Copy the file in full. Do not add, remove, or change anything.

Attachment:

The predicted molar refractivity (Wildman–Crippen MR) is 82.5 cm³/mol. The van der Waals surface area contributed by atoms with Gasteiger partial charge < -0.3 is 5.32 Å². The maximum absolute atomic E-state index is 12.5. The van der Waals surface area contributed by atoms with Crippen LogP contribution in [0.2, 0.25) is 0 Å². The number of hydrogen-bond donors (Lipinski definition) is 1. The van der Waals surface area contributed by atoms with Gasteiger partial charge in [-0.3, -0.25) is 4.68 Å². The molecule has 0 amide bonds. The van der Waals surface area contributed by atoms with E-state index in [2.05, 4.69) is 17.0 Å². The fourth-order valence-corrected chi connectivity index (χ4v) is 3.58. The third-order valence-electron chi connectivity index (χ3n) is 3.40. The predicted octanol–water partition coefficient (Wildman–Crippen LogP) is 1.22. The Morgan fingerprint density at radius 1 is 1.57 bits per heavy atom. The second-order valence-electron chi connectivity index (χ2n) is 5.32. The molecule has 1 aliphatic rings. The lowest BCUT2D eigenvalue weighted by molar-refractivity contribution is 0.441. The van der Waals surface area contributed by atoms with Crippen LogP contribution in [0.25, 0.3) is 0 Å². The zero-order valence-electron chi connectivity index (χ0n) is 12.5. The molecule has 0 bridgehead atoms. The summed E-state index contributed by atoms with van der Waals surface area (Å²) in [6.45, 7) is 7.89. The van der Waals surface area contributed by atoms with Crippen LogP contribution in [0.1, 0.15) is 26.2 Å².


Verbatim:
The predicted molar refractivity (Wildman–Crippen MR) is 82.5 cm³/mol. The van der Waals surface area contributed by atoms with Gasteiger partial charge < -0.3 is 5.32 Å². The maximum absolute atomic E-state index is 12.5. The van der Waals surface area contributed by atoms with Crippen LogP contribution in [0.2, 0.25) is 0 Å². The number of hydrogen-bond donors (Lipinski definition) is 1. The van der Waals surface area contributed by atoms with Gasteiger partial charge in [-0.3, -0.25) is 4.68 Å². The molecule has 0 amide bonds. The van der Waals surface area contributed by atoms with E-state index in [2.05, 4.69) is 17.0 Å². The fourth-order valence-corrected chi connectivity index (χ4v) is 3.58. The third-order valence-electron chi connectivity index (χ3n) is 3.40. The predicted octanol–water partition coefficient (Wildman–Crippen LogP) is 1.22. The Morgan fingerprint density at radius 1 is 1.57 bits per heavy atom. The second-order valence-electron chi connectivity index (χ2n) is 5.32. The molecule has 1 aliphatic rings. The lowest BCUT2D eigenvalue weighted by molar-refractivity contribution is 0.441. The van der Waals surface area contributed by atoms with Crippen LogP contribution in [0.25, 0.3) is 0 Å². The zero-order valence-electron chi connectivity index (χ0n) is 12.5. The molecule has 0 bridgehead atoms. The summed E-state index contributed by atoms with van der Waals surface area (Å²) in [6.45, 7) is 7.89. The van der Waals surface area contributed by atoms with Crippen LogP contribution in [0.1, 0.15) is 26.2 Å².